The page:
Parkinson's disease is characterized by a loss of nerve cells (neurons) in the brain resulting potentially from their inability to remove damaged mitochondria, which control energy production. In people with Parkinson's disease, damaged mitochondria accumulate and may contribute to the death of neurons. Parkin, an enzyme that promotes protein degradation, can help remove damaged mitochondria from the neurons, but it must be activated in these neurons to work. In this project, small molecules than can activate Parkin will be identified and developed into drugs that can treat Parkinson's disease by eliminating damaged mitochondria and preserving neuronal health.
The first phase of the study will determine the feasibility of identifying small molecules that can both activate the enzyme parkin selectively and function in various neuronal cell models to improve the clearance of damaged mitochondria in a way that would benefit people with Parkinson's disease.
Using a robotics system that tests thousands of compounds daily, each of 600,000 small molecules will be tested for its ability to activate parkin but not related enzymes. Next, molecules that activate parkin will be tested in living cells to see whether they activate parkin without harming the cells. The structures of safe and active molecules will be examined to see whether they are suitable for drug development, and, finally, those compounds that pass these tests will be evaluated to see whether they can increase the ability of cells to remove damaged mitochondria.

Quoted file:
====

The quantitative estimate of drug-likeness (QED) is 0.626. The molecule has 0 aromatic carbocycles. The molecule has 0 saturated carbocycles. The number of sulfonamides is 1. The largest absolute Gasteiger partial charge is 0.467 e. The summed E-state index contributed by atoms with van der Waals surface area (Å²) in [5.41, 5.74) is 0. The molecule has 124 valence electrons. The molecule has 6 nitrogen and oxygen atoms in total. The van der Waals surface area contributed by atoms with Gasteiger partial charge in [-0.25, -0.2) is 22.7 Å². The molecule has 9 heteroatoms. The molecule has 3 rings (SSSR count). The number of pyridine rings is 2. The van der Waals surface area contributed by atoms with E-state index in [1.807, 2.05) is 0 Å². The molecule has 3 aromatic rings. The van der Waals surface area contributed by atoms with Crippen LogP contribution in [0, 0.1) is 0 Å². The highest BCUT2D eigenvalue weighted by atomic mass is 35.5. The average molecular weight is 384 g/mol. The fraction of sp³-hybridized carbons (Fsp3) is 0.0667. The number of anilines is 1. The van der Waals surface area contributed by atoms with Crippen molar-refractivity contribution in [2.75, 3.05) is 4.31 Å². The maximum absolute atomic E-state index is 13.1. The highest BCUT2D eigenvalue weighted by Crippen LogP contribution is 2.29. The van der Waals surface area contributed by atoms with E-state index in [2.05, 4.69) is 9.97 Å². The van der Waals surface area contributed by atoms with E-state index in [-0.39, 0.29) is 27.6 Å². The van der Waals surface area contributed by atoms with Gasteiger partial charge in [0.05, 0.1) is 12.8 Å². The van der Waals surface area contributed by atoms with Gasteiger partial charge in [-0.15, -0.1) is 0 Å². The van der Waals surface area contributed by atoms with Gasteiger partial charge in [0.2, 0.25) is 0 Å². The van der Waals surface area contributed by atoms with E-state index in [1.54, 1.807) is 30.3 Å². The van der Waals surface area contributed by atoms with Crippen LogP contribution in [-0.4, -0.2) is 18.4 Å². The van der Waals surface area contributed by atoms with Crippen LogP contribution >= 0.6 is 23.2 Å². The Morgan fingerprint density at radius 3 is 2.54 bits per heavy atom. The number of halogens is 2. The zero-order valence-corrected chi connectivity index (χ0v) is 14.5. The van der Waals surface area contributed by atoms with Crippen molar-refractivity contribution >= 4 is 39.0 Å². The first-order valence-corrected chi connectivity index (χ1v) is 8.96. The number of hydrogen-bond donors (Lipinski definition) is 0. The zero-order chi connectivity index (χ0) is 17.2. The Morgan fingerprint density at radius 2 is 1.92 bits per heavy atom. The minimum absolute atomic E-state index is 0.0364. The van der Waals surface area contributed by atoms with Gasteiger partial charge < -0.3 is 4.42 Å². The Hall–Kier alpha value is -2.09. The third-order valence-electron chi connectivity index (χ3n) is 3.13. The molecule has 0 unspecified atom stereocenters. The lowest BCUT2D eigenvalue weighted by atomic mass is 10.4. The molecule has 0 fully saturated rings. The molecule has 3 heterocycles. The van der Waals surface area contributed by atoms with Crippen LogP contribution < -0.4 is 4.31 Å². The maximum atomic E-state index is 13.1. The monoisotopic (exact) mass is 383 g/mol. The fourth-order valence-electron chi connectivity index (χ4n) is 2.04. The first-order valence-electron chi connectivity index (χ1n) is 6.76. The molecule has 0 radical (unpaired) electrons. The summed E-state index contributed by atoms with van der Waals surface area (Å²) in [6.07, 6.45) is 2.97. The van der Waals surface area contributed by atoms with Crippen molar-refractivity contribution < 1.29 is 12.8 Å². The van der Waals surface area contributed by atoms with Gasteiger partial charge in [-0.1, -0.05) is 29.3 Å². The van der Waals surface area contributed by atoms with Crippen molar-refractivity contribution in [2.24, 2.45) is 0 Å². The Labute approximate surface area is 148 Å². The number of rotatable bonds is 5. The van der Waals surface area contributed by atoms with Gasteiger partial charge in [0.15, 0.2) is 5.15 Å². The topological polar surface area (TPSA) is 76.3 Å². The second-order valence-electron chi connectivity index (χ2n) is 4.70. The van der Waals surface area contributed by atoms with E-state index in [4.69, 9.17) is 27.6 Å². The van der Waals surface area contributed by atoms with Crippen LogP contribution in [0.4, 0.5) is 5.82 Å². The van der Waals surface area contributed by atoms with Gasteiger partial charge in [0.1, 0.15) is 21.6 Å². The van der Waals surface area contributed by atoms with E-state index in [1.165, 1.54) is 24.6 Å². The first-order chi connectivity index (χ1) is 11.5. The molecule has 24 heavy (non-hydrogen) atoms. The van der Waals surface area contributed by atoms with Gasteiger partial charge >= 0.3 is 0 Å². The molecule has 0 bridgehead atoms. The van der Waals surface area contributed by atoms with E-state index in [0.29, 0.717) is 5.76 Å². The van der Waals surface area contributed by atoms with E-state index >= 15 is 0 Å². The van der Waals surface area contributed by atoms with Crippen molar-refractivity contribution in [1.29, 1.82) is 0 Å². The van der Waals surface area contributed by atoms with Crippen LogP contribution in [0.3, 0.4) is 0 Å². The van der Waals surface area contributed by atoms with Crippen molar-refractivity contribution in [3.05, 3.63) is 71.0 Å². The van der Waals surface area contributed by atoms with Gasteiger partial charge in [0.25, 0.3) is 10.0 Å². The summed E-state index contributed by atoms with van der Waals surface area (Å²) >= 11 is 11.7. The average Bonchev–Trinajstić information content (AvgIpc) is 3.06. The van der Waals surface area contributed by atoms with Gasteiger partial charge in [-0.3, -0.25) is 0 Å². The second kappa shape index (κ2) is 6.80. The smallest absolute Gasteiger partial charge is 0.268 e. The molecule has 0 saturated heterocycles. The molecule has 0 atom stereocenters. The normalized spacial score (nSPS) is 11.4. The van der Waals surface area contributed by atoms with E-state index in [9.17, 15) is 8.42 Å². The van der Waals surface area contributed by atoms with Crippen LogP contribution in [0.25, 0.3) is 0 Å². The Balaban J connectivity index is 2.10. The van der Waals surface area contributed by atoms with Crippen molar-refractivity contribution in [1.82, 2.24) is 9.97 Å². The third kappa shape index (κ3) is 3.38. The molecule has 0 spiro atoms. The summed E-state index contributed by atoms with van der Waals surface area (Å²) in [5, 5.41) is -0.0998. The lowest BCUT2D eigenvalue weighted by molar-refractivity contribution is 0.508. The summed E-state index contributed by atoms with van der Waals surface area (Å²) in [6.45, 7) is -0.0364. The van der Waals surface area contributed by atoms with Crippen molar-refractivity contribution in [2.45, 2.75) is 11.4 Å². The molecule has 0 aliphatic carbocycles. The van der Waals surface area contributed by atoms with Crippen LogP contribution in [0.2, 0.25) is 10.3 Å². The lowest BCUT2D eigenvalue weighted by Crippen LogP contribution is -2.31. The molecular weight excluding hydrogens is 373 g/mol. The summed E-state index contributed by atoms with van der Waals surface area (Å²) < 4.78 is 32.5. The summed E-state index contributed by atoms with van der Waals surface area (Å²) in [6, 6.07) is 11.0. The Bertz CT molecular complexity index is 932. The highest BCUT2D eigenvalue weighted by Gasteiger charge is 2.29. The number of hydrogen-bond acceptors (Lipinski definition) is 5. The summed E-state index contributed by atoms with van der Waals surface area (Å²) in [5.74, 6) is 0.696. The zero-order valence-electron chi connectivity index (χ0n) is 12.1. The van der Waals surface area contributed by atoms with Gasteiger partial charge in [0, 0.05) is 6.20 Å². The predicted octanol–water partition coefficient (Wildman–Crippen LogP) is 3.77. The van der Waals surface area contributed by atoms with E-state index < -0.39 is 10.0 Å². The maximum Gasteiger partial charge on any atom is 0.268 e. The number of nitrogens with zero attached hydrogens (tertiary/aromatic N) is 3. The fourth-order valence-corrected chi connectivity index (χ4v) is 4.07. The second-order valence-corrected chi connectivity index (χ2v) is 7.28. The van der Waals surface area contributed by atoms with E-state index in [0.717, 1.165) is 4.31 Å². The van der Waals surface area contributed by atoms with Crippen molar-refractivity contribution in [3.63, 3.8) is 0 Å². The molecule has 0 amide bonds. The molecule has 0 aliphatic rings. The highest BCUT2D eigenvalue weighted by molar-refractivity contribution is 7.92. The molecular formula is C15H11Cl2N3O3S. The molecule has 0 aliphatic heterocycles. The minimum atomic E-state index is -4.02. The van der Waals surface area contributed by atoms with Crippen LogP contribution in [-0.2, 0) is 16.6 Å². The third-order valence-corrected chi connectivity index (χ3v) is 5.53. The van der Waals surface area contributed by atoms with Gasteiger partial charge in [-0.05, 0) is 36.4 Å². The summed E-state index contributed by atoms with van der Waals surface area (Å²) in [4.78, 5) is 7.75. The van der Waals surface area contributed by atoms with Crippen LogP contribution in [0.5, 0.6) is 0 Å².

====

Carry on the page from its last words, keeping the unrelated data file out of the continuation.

Impact on Diagnosis/Treatment of Parkinson's Disease:
Current treatments for Parkinson's do not treat the underlying causes of neurodegeneration. A successful drug that removes damaged mitochondria may prevent neuronal degeneration and progression of Parkinson's disease and therefore represent an advance in the way this disease is treated.
Next Steps for Development:
Compounds passing the various studies in this project will be modified by chemical alteration of their structures to turn them into molecules with improved activity and properties that are suitable for administering orally to patients. The best of these chemically modified molecules will then be evaluated in models and developed as therapies for Parkinson's disease.